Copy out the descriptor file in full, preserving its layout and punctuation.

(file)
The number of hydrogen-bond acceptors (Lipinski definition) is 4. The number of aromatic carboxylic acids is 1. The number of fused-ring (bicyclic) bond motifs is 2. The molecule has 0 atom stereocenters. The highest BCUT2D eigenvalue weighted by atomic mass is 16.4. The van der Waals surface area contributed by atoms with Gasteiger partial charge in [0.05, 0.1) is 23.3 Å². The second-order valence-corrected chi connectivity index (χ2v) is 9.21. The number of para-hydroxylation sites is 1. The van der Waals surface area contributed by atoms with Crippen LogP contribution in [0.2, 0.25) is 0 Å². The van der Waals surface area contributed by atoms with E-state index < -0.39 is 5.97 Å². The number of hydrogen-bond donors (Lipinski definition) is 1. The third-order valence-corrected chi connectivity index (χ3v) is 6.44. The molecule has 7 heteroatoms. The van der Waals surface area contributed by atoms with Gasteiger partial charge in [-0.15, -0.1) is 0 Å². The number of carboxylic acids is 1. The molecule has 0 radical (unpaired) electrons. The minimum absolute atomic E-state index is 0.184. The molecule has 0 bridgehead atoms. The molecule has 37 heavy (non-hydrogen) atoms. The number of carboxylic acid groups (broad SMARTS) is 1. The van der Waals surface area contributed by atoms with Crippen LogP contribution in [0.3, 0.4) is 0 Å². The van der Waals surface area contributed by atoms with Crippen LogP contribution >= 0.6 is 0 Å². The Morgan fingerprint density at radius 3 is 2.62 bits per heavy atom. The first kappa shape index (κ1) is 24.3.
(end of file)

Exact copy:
The number of hydrogen-bond acceptors (Lipinski definition) is 4. The number of aromatic carboxylic acids is 1. The number of fused-ring (bicyclic) bond motifs is 2. The molecule has 0 atom stereocenters. The highest BCUT2D eigenvalue weighted by atomic mass is 16.4. The van der Waals surface area contributed by atoms with Gasteiger partial charge in [0.05, 0.1) is 23.3 Å². The second-order valence-corrected chi connectivity index (χ2v) is 9.21. The number of para-hydroxylation sites is 1. The van der Waals surface area contributed by atoms with Crippen LogP contribution in [0.2, 0.25) is 0 Å². The van der Waals surface area contributed by atoms with E-state index < -0.39 is 5.97 Å². The number of hydrogen-bond donors (Lipinski definition) is 1. The third-order valence-corrected chi connectivity index (χ3v) is 6.44. The molecule has 7 heteroatoms. The van der Waals surface area contributed by atoms with Gasteiger partial charge in [-0.15, -0.1) is 0 Å². The number of carboxylic acids is 1. The molecule has 0 radical (unpaired) electrons. The minimum absolute atomic E-state index is 0.184. The molecule has 0 bridgehead atoms. The molecule has 37 heavy (non-hydrogen) atoms. The number of carboxylic acid groups (broad SMARTS) is 1. The van der Waals surface area contributed by atoms with Crippen LogP contribution in [0.3, 0.4) is 0 Å². The van der Waals surface area contributed by atoms with Crippen LogP contribution >= 0.6 is 0 Å². The Morgan fingerprint density at radius 3 is 2.62 bits per heavy atom. The first kappa shape index (κ1) is 24.3.